New Hampshire Wind Watch raises opposition to Odell’s nomination to energy siting committee

Last modified: 9/27/2014 1:29:56 AM
Members of New Hampshire Wind Watch and a state senator are raising concerns over Gov. Maggie Hassan’s decision to nominate state Sen. Bob Odell as one of the first public members to sit on the committee charged with permitting any future wind farms in the state.

“New Hampshire Wind Watch is appalled by the governor’s selection,” said Lori Lerner, president of the group that aims to educate people about the effects of industrial wind projects in the state. The public member is meant be a citizen affected by the energy projects, Lerner said. “The intent was never to have legislators or additional state officials in the process.”

Last week, Hassan nominated Odell, an outgoing New London Republican, to serve a four-year term on the recently reorganized Site Evaluation Committee, which sites and permits commercial-scale energy projects in New Hampshire. Odell announced earlier this year he wouldn’t seek another term in the Senate.

The Legislature elected this year to slim down the Site Evaluation Committee to nine members, from 15, and to add public representatives to the panel, which is primarily made up of state agency officials.

In addition to Odell, Hassan also nominated state Rep. Amanda Merrill, a Durham Democrat, to serve a two-year term as an alternative public member. One of the public representatives must be an attorney, and Hassan still has yet to nominate a candidate to fill that position. The Executive Council must approve all three candidates by its meeting Wednesday.

Wind Watch isn’t the only group concerned about Odell’s nomination; a state senator in his own party has also spoken out against the move.

“There is lack of trust everywhere. The (new legislation) was meant to truly have a grass-roots representation on the SEC,” said state Sen. Jeanie Forrester, a Meredith Republican and prime sponsor of the SEC reorganization bill. “In my mind that meant somebody like a planning board member or a selectman or a zoning board member . . . somebody who represents the community. It’s not a slight at all on Sen. Odell – it is not what I had intended.”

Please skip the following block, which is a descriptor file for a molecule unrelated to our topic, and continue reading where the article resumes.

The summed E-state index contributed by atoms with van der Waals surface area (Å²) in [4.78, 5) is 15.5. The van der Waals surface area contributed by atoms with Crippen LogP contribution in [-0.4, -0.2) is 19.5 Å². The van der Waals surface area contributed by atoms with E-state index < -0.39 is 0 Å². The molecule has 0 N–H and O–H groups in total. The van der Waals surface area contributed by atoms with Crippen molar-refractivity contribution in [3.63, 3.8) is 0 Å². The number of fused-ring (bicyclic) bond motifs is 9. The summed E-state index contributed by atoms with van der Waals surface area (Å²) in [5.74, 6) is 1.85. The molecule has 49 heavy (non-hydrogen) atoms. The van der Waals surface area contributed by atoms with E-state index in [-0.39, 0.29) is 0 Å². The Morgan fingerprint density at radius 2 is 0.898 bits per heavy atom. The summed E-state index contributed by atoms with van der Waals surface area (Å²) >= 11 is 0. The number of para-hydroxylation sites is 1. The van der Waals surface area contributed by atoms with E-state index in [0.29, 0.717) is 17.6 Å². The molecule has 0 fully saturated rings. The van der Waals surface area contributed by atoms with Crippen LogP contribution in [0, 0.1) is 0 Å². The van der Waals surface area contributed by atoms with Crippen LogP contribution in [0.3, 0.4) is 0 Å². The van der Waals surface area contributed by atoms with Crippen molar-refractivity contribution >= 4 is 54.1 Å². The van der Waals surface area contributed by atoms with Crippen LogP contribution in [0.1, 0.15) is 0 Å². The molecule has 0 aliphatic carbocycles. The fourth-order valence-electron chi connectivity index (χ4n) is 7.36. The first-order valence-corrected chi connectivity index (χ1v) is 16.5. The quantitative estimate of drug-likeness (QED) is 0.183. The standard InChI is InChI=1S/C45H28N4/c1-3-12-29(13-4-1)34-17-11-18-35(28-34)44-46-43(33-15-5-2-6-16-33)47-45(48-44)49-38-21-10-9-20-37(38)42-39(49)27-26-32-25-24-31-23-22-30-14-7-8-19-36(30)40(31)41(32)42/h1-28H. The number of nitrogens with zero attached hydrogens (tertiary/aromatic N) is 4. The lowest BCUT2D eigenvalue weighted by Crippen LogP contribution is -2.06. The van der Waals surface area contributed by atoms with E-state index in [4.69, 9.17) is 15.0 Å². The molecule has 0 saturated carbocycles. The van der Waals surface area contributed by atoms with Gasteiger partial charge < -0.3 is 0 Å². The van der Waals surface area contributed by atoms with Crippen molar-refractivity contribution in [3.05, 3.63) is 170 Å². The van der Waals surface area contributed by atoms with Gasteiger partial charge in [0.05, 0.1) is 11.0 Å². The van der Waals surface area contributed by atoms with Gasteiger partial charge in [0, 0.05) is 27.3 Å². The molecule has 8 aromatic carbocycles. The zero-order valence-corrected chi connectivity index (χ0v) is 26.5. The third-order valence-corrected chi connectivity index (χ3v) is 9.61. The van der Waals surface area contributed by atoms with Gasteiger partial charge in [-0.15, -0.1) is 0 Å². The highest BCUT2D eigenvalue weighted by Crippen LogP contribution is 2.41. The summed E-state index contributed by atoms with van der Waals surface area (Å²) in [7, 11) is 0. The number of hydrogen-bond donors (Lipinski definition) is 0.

Odell did not return a call for comment.

In the lead-up to the Executive Council meeting, Wind Watch has been encouraging its followers across the state to call their executive councilors and Hassan’s office to express their concerns.

The group launched in early 2013 and now has roughly 2,500 members, Lerner said. In the past, the group has opposed wind projects in the state, including Iberdrola Renewables’s proposed $150 million Wild Meadows project in the Danbury area. The Spanish company withdrew its proposal this year and Wind Watch threw a victory party.

Lerner said she hopes the public member would be from an area that is underrepresented on the SEC, such as the North Country.

“It would be beneficial if we could have a person who is being impacted by all of these energy projects, to be able to represent the people,” she said.

The new makeup of the SEC will help ensure the energy siting process includes input from local communities, said Hassan’s spokesman William Hinkle in a statement.

“As well-respected, retiring legislators, Bob Odell and Amanda Merrill have invaluable experience representing the views of the public on the important issues that face the SEC, including their work as members of energy and environment committees,” Hinkle said. “Governor Hassan believes that their experience, temperament and commitment to fairness will be assets as we pursue an energy strategy that will reduce costs and pollution, create jobs and improve reliability and diversity while protecting the natural resources that define us as a state.”

Forrester said she is hopeful Hassan and the Executive Council will listen to public opinion on the nominations. “People are very, very upset about this,” she said. “Hopefully they find someone who truly represents the public.”

(Allie Morris can be reached at 369-3307 or at


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